Best historic walk: Boston's compact layout allows you to explore nearly all its historic tourist sites on foot. The 2.5-mile Freedom Trail (617-357-8300) includes 16 historic sites, beginning at the information booth on Boston Common, one of the country's oldest public parks. Red bricks or a red-painted path lead you to early American hotspots like Paul Revere's house and the Old North Church, the site where two signals shone in 1775, indicating to Revere that the British were arriving by sea and thus igniting the American Revolution. Look for bullet holes in the gravestones at Copp's Hill Burying Ground-the British used them for target practice. Across the way at 44 Hull Street, you'll see the narrowest house in Boston: a three-and-a-half story clapboard home that's only 10 feet wide.
Best jogging route: Boston is a city of runners. After all, its namesake marathon (run since 1897) is perhaps the world's most famous. Pack your jogging shoes, and trace a route around Beacon Hill that offers sightseeing along with hill climbs. Start at Charles Street and go up Mount Vernon, where you can gaze at the handsome homes that line your path. If walking is more your pace, stroll by the shops along Charles Street, where windows are filled with antiques, collectibles, and gourmet food items.
Best way to celebrate: Boston is the ultimate place to celebrate the Fourth of July. A weeklong extravaganza, Boston Harborfest (617-227-1528) attracts more than two million revelers to its waterfront. As a part of the city's celebration, watch "Old Ironsides" (the USS Constitution, the oldest ship still afloat) make its annual turnaround cruise, and listen to the Boston Pops perform on the Esplanade. Fireworks punctuate the event-a production so fabulous that it's televised nationally. To avoid the crowds, show up the night before and watch the Boston Pops rehearse. There are no fireworks, but it's a far mellower scene.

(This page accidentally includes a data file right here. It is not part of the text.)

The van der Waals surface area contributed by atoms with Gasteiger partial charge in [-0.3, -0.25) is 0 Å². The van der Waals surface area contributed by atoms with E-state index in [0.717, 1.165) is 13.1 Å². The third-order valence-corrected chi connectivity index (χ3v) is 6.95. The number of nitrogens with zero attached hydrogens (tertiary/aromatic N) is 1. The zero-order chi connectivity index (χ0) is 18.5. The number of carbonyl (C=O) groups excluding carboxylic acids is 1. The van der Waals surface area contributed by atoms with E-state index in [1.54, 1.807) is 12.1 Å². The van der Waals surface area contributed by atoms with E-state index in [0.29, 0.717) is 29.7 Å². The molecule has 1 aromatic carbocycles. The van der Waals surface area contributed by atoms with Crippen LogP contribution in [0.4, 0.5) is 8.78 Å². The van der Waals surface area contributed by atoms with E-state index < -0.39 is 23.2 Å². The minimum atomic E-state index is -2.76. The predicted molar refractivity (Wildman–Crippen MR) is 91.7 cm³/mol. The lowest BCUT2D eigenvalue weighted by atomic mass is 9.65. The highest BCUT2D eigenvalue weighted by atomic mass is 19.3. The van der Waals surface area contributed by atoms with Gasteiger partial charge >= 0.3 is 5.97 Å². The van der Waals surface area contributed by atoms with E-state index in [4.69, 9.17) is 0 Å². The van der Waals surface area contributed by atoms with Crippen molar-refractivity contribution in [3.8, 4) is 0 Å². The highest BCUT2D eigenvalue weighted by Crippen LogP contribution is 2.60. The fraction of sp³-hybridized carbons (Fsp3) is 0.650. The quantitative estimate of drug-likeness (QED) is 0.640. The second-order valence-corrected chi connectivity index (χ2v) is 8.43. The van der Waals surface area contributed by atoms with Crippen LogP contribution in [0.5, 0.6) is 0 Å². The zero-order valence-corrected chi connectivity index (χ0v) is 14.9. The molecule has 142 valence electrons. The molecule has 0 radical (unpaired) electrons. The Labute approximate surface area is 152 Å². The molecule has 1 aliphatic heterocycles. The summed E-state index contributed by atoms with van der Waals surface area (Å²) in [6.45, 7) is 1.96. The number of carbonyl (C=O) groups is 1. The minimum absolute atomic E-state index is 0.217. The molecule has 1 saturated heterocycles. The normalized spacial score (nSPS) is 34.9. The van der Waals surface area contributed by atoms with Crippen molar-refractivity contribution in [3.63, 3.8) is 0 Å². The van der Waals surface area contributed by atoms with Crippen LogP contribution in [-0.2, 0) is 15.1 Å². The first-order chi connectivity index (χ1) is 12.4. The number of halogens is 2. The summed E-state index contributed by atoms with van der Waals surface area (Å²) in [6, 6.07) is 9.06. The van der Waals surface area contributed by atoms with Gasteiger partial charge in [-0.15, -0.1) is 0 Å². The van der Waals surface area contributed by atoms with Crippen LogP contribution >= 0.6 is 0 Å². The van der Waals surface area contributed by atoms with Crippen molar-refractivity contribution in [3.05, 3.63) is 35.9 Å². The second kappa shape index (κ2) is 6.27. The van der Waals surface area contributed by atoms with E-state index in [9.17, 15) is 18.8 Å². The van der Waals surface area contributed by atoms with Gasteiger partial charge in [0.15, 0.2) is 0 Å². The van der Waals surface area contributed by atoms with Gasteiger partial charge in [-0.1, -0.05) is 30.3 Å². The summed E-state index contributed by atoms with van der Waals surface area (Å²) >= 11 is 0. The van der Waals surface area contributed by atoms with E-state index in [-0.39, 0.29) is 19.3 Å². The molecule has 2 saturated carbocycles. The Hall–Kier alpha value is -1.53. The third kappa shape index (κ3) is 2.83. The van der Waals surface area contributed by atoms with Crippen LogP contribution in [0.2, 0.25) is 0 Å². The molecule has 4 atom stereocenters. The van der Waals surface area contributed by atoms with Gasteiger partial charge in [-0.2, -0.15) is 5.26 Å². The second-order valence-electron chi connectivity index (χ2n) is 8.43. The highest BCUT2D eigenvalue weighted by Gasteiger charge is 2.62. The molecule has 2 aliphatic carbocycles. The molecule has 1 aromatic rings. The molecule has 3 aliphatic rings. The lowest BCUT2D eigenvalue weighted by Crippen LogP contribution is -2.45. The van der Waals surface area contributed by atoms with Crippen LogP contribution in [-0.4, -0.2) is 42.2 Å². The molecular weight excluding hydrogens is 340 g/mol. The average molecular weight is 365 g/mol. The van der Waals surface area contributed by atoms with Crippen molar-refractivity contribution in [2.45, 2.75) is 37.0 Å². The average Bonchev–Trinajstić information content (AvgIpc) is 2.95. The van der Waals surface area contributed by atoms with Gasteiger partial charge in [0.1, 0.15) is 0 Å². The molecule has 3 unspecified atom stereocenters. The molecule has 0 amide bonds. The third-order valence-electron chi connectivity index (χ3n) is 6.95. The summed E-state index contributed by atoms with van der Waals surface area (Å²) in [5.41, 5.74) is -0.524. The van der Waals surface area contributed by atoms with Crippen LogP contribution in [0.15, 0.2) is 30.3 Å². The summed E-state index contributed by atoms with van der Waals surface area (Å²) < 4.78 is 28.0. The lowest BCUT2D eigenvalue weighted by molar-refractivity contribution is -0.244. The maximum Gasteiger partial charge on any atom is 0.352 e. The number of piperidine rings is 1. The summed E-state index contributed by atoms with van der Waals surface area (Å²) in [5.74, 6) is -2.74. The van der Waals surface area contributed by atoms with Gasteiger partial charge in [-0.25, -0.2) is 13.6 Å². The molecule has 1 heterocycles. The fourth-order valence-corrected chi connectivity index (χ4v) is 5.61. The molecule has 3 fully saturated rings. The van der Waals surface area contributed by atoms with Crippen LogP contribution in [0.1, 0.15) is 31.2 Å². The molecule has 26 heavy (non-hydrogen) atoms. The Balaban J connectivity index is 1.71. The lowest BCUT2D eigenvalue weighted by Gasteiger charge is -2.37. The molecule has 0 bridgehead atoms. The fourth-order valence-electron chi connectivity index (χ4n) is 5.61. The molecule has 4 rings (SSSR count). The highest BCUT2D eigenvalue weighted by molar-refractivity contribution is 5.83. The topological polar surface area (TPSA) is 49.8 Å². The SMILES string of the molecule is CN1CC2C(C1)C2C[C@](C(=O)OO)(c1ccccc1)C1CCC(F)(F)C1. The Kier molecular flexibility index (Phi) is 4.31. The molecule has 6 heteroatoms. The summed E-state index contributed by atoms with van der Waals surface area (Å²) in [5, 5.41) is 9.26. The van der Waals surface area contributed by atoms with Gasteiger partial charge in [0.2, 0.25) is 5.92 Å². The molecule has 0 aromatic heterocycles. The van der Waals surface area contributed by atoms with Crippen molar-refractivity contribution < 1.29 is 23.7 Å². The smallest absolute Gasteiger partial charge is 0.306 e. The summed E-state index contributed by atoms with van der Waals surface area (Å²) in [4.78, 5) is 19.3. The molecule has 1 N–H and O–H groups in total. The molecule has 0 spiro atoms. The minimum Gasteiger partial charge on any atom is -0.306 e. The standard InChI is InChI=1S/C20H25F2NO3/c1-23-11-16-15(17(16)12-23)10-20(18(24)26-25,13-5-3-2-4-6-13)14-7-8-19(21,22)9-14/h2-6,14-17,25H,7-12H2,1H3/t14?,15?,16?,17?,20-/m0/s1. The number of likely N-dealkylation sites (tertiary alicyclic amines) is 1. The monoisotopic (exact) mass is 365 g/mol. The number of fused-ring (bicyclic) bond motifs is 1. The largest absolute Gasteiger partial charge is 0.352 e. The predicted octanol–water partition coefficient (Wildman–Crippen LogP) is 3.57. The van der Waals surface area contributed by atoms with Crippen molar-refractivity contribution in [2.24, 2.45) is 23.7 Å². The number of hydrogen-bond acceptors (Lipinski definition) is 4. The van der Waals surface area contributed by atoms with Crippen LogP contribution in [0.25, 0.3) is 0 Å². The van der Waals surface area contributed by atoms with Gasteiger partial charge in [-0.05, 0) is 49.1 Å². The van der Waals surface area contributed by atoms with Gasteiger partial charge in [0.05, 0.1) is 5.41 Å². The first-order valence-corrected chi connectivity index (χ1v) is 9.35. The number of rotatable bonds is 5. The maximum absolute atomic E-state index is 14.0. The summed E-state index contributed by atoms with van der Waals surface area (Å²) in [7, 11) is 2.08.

Best for baseball fans: You don't have to attend a game to tour famous Fenway Park (617-226-6666), where Boston's beloved Red Sox play. Tours will take you to the Green Monster, the 37-foot left-field wall that's the tallest in professional baseball.
Best wildlife watching: Whales congregate in the waters off Boston at feeding grounds every summer. You can spot humpbacks, minkes, finbacks, and the occasional right whale. For the best way to see them, take a three- to four-hour whale-watching cruise guided by professionals from the New England Aquarium (617-973-5281). In the rare event you don't see any whales, the aquarium will supply tickets for another day free.
WHERE TO STAY
Best way to save: Summer is high season in the city, so look for a package that includes tickets to a museum or exhibit, or other extras. The gilded Fairmont Copley Plaza (from $379 per night; 800-441-1414), for example, offers a "Just Ducky" package that includes a family pass to the Boston Public Garden's swan boats, four tickets for the popular Boston Duck Tour, a copy of "Make Way for Ducklings" (the classic children's book set in Boston), and, naturally, a couple of miniature plush ducklings.
Best location: If you'd like to explore the city on foot, Copley Square is an ideal area, since the shopping zones of Newbury and Boylston streets are at your doorstep, along with a T (Boston's subway system) stop. Copley Square's best bet is the historic, family-owned Lenox Hotel (from $239 per night; 617-536-5300). Eco-friendly efforts-heavily insulated windows and low-VOC paints are just two of their environmental initiatives-earn them bonus points.